The customer is not always right
I was recently working with a financial services client, rationalising their systems to have a “single view of the customer”. This demanded a single user interface rather than the 13 or so current UIs that they use in their daily business. As we were coming up with ideas one of the consumers of the new system showed us an old system – “make it look like this” she said, “that’s what we want”.
My initial reaction to a screen like that is a nervous twitch. Eugchhhhhhhh!! Hold my breath. Count to ten. Repeat the mantra “RANA”. Relax, be Aware, be Non-judgemental, and Allow… RANA, RANA, RANA.
So when a customer asks you for something that in your gut feels wrong; if it feels wrong, it might just be wrong. The challenge is to get the customer to feel your feeling. Do not to just do as the customer says but probe and question and ask why.
This UI was built by developers to manifest data from the database. Not something we wanted to repeat. So we started by asking what is it about that UI that she likes? Some gentle probing uncovers that she likes the ability to have everything in one place. She can rapidly perform searches and see the results in the same place. Taking this as our cue, we probed what information on the screen was important to her and what was not – in the context of her usage. If we took each individual field one by one and asked “is this important”, she would answer “yes”. By asking about frequency of use, criticality and importance we were able to discount most of the fields. At the same time we were able to identify a number of fields that were critical and frequently used, but not displayed on this screen. We soon had a framework for a new search / results screen. Then we broached implementation.
Talk of a browser based solution filled her with fear and loathing. She perceived this to mean having to enter a search criterion, and then wait for the page to refresh / results to return. She’d experienced this with other applications and did not want to go there again. She was pointing at the Fugly screen again. “Build me that” she says, pointing at the screen shot. Yes but….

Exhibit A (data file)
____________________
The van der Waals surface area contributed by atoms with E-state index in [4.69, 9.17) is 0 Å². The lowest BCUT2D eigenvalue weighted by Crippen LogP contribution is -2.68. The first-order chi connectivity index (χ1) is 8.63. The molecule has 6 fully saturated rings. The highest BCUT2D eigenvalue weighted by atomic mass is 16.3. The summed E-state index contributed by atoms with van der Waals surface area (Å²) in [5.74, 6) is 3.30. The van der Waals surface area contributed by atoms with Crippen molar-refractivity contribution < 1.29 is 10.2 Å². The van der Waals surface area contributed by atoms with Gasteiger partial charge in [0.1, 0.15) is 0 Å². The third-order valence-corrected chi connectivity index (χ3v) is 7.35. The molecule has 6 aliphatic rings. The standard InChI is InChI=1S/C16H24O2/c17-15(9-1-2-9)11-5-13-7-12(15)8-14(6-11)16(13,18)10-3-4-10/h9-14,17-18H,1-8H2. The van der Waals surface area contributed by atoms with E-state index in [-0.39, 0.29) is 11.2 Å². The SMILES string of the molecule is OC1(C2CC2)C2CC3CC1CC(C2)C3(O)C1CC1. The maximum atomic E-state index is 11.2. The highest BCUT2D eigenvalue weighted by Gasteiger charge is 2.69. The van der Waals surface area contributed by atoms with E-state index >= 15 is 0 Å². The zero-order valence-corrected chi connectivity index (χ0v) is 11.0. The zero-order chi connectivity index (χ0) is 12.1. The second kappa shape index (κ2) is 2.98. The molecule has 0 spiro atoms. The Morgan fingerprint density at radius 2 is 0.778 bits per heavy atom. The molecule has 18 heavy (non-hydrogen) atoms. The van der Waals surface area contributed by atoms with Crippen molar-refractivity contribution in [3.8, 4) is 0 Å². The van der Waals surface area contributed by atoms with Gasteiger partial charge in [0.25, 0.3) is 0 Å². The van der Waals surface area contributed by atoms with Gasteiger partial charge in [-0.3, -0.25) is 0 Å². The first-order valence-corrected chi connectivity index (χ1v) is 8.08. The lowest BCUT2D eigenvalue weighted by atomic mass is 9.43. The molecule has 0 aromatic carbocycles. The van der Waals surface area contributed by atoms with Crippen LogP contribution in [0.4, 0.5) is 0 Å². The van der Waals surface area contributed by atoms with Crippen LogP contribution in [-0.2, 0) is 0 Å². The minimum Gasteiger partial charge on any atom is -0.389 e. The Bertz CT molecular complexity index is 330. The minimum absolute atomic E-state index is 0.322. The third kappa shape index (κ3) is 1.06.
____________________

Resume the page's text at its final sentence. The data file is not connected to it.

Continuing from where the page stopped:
In an enterprise solution, performance, speed and accuracy are the most important criteria. Yet the Web 1.0 paradigm of query – response via a refreshed page is just not fit for purpose. AJAX overcomes this. She could have her cake an eat it.
The result was nothing like what the customer had asked for. We’d listened to her (and others like her) and probed her on her goals. We used scenarios to talk through the context of usage and came up with something that was fit for purpose and IMHO delighted her. The take away is this. Don’t always believe what the customer says, often they are constrained by their narrow view of the world and their current reality. If we are doing our jobs properly we are opening them up to the art of the possible. To a new reality a world apart.
To play devil’s advocate (read “corporate shill”)…
If you had made your suggestions but built it to the spec the customer had asked for, they’d be paying you to refactor it into the system that you had originally envisioned.
oooh! I want to see what you ended up with! 🙂
Who knows.. it may turn out to be more innovative than what we can think of, being from the traditional textbox-and-label UI’s our minds tend to be bound to.